Personally I love rye bread, but those that are not used to it can sometimes find it a little dark and heavy going this loaf is made of about 20% rye, making it lighter, and it is a perfect all round bread – delicious warm from the oven, in sandwiches or toasted.

Usually I make the dough last thing in the evening before bed and give it a slow overnight rise in the fridge. This gives the loaf some sourdough characteristics (without the necessity to keep a sourdough starter alive) and gives the perfect timing for fresh bread at breakfast. The addition of vitamin C or ascorbic acid strengthens the gluten, and gives a little more “oomph” to a brown loaf, I usually grind one vitamin C tablet with a tablespoon of flour in my coffee grinder – beware that many vitamin C tablets for sale are orange flavoured!


How to make Bakery Style Rye Bread:

The key to making great bakery-style bread at home is all in the method. Bakeries use steam ovens to get that wonderful chewy crust. You can create your own steam oven by placing a shallow pan of water in the oven with your bread. The water will evaporate in the heat, filling your oven with steam.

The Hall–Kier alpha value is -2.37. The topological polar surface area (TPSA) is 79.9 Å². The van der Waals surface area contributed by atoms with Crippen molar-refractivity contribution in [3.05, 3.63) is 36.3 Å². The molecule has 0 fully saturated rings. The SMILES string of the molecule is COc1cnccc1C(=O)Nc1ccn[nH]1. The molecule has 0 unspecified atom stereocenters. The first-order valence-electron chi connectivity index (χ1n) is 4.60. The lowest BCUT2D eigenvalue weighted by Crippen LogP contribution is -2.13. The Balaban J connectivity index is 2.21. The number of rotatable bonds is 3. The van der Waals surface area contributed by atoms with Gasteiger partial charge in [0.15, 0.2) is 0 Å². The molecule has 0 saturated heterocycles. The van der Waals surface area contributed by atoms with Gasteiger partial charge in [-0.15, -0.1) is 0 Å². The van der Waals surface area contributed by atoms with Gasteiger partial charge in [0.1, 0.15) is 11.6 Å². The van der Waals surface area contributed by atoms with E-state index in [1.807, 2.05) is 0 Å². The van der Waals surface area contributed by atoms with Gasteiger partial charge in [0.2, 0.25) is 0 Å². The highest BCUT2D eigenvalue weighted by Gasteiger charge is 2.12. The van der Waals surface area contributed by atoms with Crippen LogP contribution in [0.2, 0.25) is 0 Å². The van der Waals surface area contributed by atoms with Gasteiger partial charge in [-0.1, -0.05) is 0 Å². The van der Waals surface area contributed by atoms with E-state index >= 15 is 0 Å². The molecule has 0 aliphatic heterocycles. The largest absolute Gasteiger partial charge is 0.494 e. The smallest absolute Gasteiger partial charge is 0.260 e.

Using a baking stone or pizza stone is vital to creating both the perfect crust and the perfect crumb. Bakeries use fancy ovens of the masonry variety. See, the oven in your house cooks using radiated (the flame or the electrical elements) and convected heat (the air moving around the oven. A convection oven has fans to assist in the circulation of the air). A masonry oven is able to use conduction on top of convection and radiated heat. Masonry ovens utilize stone, just as their name suggests. Stone retain heat really well. When you put a loaf of bread directly on a hot stone, the stone transfers its heat to the bread through conduction. So when you use a pizza/baking stone, you are literally adding a third heating method into your oven. Isn’t that awesome? There’s your science lesson for the day!

Don’t have a mixer? No problem! Watch the video below where I show you how to make this bread by hand! No machines required. It’s THAT simple!


No-Knead Lightly Rye Bread